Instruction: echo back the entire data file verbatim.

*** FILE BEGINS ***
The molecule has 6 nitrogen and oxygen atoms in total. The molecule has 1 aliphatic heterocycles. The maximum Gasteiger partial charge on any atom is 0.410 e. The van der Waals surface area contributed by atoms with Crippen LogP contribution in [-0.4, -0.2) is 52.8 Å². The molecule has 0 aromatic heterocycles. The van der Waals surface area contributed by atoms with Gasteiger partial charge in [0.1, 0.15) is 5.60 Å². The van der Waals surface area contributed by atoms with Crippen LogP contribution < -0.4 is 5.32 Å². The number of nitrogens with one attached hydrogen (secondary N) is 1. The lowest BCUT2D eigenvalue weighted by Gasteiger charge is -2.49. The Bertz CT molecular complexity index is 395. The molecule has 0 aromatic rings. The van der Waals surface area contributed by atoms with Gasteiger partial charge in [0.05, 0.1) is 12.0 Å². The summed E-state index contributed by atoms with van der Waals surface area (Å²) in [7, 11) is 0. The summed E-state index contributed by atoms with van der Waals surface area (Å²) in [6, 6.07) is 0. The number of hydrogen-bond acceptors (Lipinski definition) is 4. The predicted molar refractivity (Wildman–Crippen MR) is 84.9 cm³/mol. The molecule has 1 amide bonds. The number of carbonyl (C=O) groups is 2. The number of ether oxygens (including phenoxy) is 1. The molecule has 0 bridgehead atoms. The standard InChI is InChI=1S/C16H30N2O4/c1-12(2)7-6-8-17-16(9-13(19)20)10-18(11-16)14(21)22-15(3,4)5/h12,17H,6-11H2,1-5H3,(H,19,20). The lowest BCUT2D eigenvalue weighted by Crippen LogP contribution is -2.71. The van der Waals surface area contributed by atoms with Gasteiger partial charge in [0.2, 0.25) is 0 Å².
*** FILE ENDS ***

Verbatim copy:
The molecule has 6 nitrogen and oxygen atoms in total. The molecule has 1 aliphatic heterocycles. The maximum Gasteiger partial charge on any atom is 0.410 e. The van der Waals surface area contributed by atoms with Crippen LogP contribution in [-0.4, -0.2) is 52.8 Å². The molecule has 0 aromatic heterocycles. The van der Waals surface area contributed by atoms with Gasteiger partial charge in [0.1, 0.15) is 5.60 Å². The van der Waals surface area contributed by atoms with Crippen LogP contribution < -0.4 is 5.32 Å². The number of nitrogens with one attached hydrogen (secondary N) is 1. The lowest BCUT2D eigenvalue weighted by Gasteiger charge is -2.49. The Bertz CT molecular complexity index is 395. The molecule has 0 aromatic rings. The van der Waals surface area contributed by atoms with Gasteiger partial charge in [0.05, 0.1) is 12.0 Å². The summed E-state index contributed by atoms with van der Waals surface area (Å²) in [7, 11) is 0. The summed E-state index contributed by atoms with van der Waals surface area (Å²) in [6, 6.07) is 0. The number of hydrogen-bond acceptors (Lipinski definition) is 4. The predicted molar refractivity (Wildman–Crippen MR) is 84.9 cm³/mol. The molecule has 1 amide bonds. The number of carbonyl (C=O) groups is 2. The number of ether oxygens (including phenoxy) is 1. The molecule has 0 bridgehead atoms. The standard InChI is InChI=1S/C16H30N2O4/c1-12(2)7-6-8-17-16(9-13(19)20)10-18(11-16)14(21)22-15(3,4)5/h12,17H,6-11H2,1-5H3,(H,19,20). The lowest BCUT2D eigenvalue weighted by Crippen LogP contribution is -2.71. The van der Waals surface area contributed by atoms with Gasteiger partial charge in [0.2, 0.25) is 0 Å².